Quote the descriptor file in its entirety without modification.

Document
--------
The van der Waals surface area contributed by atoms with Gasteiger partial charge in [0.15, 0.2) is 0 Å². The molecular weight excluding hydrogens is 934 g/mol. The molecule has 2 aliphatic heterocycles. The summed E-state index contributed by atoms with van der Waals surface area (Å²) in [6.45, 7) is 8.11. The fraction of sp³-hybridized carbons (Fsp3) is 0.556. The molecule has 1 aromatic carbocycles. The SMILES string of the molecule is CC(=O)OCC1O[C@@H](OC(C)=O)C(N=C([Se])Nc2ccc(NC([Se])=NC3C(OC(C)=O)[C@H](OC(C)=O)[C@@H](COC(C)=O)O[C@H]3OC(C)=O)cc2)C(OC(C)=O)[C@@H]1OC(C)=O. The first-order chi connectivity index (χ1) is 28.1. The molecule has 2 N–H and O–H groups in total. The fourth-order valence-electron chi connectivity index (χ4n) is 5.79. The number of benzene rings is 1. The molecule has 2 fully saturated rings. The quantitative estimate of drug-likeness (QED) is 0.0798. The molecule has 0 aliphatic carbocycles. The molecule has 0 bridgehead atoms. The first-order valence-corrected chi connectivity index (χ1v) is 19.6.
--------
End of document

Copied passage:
The van der Waals surface area contributed by atoms with Gasteiger partial charge in [0.15, 0.2) is 0 Å². The molecular weight excluding hydrogens is 934 g/mol. The molecule has 2 aliphatic heterocycles. The summed E-state index contributed by atoms with van der Waals surface area (Å²) in [6.45, 7) is 8.11. The fraction of sp³-hybridized carbons (Fsp3) is 0.556. The molecule has 1 aromatic carbocycles. The SMILES string of the molecule is CC(=O)OCC1O[C@@H](OC(C)=O)C(N=C([Se])Nc2ccc(NC([Se])=NC3C(OC(C)=O)[C@H](OC(C)=O)[C@@H](COC(C)=O)O[C@H]3OC(C)=O)cc2)C(OC(C)=O)[C@@H]1OC(C)=O. The first-order chi connectivity index (χ1) is 28.1. The molecule has 2 N–H and O–H groups in total. The fourth-order valence-electron chi connectivity index (χ4n) is 5.79. The number of benzene rings is 1. The molecule has 2 fully saturated rings. The quantitative estimate of drug-likeness (QED) is 0.0798. The molecule has 0 aliphatic carbocycles. The molecule has 0 bridgehead atoms. The first-order valence-corrected chi connectivity index (χ1v) is 19.6.